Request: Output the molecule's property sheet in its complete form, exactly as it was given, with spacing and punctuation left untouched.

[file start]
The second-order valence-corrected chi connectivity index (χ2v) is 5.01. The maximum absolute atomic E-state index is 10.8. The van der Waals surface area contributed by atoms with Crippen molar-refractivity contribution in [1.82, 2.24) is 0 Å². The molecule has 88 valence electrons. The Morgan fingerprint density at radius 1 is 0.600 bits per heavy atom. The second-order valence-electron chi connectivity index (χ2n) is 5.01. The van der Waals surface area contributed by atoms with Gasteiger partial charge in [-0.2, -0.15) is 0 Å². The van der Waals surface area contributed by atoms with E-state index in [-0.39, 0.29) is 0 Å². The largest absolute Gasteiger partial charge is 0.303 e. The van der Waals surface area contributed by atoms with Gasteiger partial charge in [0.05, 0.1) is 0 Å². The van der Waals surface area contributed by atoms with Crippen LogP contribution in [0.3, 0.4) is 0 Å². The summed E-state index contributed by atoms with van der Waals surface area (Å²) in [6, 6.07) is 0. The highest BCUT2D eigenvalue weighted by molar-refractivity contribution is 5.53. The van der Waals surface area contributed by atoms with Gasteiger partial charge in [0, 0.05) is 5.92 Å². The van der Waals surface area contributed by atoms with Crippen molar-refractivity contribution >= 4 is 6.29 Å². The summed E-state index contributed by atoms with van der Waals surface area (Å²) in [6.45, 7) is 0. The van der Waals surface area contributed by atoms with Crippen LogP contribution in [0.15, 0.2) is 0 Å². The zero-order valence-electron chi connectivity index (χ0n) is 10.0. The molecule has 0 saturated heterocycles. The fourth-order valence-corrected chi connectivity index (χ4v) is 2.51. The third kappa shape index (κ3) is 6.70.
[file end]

The second-order valence-corrected chi connectivity index (χ2v) is 5.01. The maximum absolute atomic E-state index is 10.8. The van der Waals surface area contributed by atoms with Crippen molar-refractivity contribution in [1.82, 2.24) is 0 Å². The molecule has 88 valence electrons. The Morgan fingerprint density at radius 1 is 0.600 bits per heavy atom. The second-order valence-electron chi connectivity index (χ2n) is 5.01. The van der Waals surface area contributed by atoms with Gasteiger partial charge in [-0.2, -0.15) is 0 Å². The van der Waals surface area contributed by atoms with E-state index in [-0.39, 0.29) is 0 Å². The largest absolute Gasteiger partial charge is 0.303 e. The van der Waals surface area contributed by atoms with Gasteiger partial charge in [0.05, 0.1) is 0 Å². The van der Waals surface area contributed by atoms with Crippen LogP contribution in [0.3, 0.4) is 0 Å². The summed E-state index contributed by atoms with van der Waals surface area (Å²) in [6, 6.07) is 0. The highest BCUT2D eigenvalue weighted by molar-refractivity contribution is 5.53. The van der Waals surface area contributed by atoms with Gasteiger partial charge in [0, 0.05) is 5.92 Å². The van der Waals surface area contributed by atoms with Crippen molar-refractivity contribution >= 4 is 6.29 Å². The summed E-state index contributed by atoms with van der Waals surface area (Å²) in [6.45, 7) is 0. The van der Waals surface area contributed by atoms with Crippen LogP contribution in [0.15, 0.2) is 0 Å². The zero-order valence-electron chi connectivity index (χ0n) is 10.0. The molecule has 0 saturated heterocycles. The fourth-order valence-corrected chi connectivity index (χ4v) is 2.51. The third kappa shape index (κ3) is 6.70.